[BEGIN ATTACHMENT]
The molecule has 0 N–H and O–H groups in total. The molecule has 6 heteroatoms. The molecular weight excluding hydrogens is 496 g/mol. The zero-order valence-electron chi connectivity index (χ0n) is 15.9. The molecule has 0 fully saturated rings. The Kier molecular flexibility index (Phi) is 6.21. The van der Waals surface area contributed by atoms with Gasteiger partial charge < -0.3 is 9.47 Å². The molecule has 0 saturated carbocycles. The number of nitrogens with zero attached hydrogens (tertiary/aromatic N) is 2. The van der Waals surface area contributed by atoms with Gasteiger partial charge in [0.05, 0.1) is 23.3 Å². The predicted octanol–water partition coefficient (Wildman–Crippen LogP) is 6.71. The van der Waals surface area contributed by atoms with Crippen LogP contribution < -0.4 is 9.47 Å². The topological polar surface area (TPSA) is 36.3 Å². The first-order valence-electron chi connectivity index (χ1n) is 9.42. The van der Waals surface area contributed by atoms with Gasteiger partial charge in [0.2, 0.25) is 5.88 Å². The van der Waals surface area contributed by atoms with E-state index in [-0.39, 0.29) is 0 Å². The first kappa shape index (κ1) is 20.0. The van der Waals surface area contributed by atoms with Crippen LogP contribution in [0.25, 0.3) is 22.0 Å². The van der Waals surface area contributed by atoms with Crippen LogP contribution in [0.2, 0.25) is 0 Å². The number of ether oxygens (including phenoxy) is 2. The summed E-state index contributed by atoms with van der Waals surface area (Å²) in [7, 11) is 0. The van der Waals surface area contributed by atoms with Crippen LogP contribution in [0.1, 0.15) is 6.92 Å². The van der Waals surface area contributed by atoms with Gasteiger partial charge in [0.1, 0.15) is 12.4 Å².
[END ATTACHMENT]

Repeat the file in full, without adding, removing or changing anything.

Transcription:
The molecule has 0 N–H and O–H groups in total. The molecule has 6 heteroatoms. The molecular weight excluding hydrogens is 496 g/mol. The zero-order valence-electron chi connectivity index (χ0n) is 15.9. The molecule has 0 fully saturated rings. The Kier molecular flexibility index (Phi) is 6.21. The van der Waals surface area contributed by atoms with Gasteiger partial charge < -0.3 is 9.47 Å². The molecule has 0 saturated carbocycles. The number of nitrogens with zero attached hydrogens (tertiary/aromatic N) is 2. The van der Waals surface area contributed by atoms with Gasteiger partial charge in [0.05, 0.1) is 23.3 Å². The predicted octanol–water partition coefficient (Wildman–Crippen LogP) is 6.71. The van der Waals surface area contributed by atoms with Crippen LogP contribution < -0.4 is 9.47 Å². The topological polar surface area (TPSA) is 36.3 Å². The first-order valence-electron chi connectivity index (χ1n) is 9.42. The van der Waals surface area contributed by atoms with Gasteiger partial charge in [0.2, 0.25) is 5.88 Å². The van der Waals surface area contributed by atoms with E-state index in [-0.39, 0.29) is 0 Å². The first kappa shape index (κ1) is 20.0. The van der Waals surface area contributed by atoms with Crippen LogP contribution in [0.25, 0.3) is 22.0 Å². The van der Waals surface area contributed by atoms with Crippen LogP contribution in [0.2, 0.25) is 0 Å². The number of ether oxygens (including phenoxy) is 2. The summed E-state index contributed by atoms with van der Waals surface area (Å²) in [7, 11) is 0. The van der Waals surface area contributed by atoms with Crippen LogP contribution in [0.1, 0.15) is 6.92 Å². The van der Waals surface area contributed by atoms with Gasteiger partial charge in [0.1, 0.15) is 12.4 Å².